Autopsy May Shed Light On Schiavo's Medical Condition

 

Local 6 News | April 1, 2005

An autopsy being performed on the body of Terri Schiavo could help determine what Schiavo's state of consciousness was and whether she was abused by her husband, as the woman's parents allege, according to a Local 6 News report.

Schiavo, 41, died Thursday, nearly two weeks after her feeding tube was removed by a judge's order. Michael Schiavo said his wife told him long ago that she would not want to be kept alive artificially.

Her parents, Bob and Mary Schindler, disputed that, and held out hope for a miracle recovery for a daughter they said still struggled to talk.

he disagreement over Terri Schiavo's medical condition for the last 15 years will be settled by yet another outsider -- Dr. John Thogmartin, chief medical examiner for Pinellas .

It could take several weeks to get the report, which the law requires be made public. It will include a thorough examination by a board-certified neuropathologist, as well as routine forensic procedures and X-rays.

That could shed light on two questions that have been publicly raised:

Was Terri Schiavo's diagnosis of "persistent vegetative state" correct? Her husband hopes it will offer definitive proof of that diagnosis.

Although doctors cited Schiavo's brain scans as evidence of brain damage, they based their diagnoses of persistent vegetative state mostly on her behavior.

Experts say a brain autopsy could lend more support by showing patterns of brain damage consistent with a persistent vegetative state.

"If there's very extensive brain injury, it would be hard to accept another diagnosis as being conceivable," said Dr. Roger Albin, a neurology professor and director of the brain bank at the University of Michigan Medical School.

The other question that an autopsy could answer would be: Was she physically abused, as her family suggested and her husband has repeatedly denied?

An autopsy can detect whether bones have broken and healed, even many years ago. It can't determine when the injury occurred. But comparisons with X-rays from previous dates could help get a fix on that.


 

Were doctors right?

Associated Press | April 1, 2005

AN AUTOPSY on Terri Schiavos body will include a thorough examination by a board-certified neuropathologist, as well as routine forensic procedures and X-rays. It could take several weeks to get the report, which the law requires be made public. An autopsy could shed light on two questions that have been raised:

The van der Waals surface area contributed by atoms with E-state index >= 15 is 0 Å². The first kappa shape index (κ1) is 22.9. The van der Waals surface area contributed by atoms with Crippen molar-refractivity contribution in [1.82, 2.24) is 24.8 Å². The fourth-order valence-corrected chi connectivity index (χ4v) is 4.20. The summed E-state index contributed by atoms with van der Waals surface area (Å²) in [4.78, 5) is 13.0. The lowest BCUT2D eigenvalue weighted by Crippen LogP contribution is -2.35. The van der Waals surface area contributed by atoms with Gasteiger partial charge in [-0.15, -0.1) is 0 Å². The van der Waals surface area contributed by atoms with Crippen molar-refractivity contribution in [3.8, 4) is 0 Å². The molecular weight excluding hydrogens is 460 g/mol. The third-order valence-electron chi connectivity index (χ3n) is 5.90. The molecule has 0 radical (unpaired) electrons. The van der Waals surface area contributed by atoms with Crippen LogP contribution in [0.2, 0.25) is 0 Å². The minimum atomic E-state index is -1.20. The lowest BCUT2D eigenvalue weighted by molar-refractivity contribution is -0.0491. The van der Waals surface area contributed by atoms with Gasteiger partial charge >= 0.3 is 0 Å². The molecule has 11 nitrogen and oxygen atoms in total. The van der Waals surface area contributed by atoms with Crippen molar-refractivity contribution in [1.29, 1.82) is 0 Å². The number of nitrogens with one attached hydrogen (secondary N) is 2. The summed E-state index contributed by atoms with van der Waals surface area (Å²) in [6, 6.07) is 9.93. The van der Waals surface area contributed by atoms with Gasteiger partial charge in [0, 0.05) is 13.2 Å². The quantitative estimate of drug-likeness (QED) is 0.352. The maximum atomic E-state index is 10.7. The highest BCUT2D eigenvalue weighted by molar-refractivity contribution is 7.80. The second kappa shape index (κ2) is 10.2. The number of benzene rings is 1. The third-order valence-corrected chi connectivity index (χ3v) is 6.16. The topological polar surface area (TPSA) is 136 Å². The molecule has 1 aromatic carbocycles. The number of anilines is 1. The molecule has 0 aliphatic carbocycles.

--Was Terri Schiavo's diagnosis of "persistent vegetative state" correct?

Doctors have cited Schiavo's brain scans as evidence of brain damage,but they based their diagnoses of persistent vegetative state mostly on her behaviour.

--Was she physically abused, as her family suggested and her husband has repeatedly denied?

An autopsy can detect bones that have broken and healed, even many years ago.


 

Cremation and No Autopsy Planned for Terri Schiavo
Its Obvious Michael is Hiding Something

NewsMax | March 28, 2005

Michael Schiavo has taken steps that will prevent investigators from examining Terri Schiavo's body for evidence of abuse after she dies a suspicion her family has repeatedly raised as her death grows more imminent.

Schiavo's attorney George Felos told the Washington Post on Friday that Terri will be cremated and buried in a plot owned by Michael's family in Pennsylvania.

Terri's parents had filed a request with the court to block the cremation plans, saying it would violate the religious beliefs of their daughter, who was a practicing a Catholic.

But as with every other motion filed in the case on behalf of Bob and Mary Schindler, the Florida courts have rejected the request.

A 1991 bone scan performed on Terri Schiavo showed unexplained injuries to her vertebrae and legs.

Terri's brother, Bobby Schindler, told Fox News Channel's "Hannity and Colmes" on Thursday that a doctor has testified that she might have been strangled before she was found unconscious in her home in February 1990.


Terri Schiavo Archive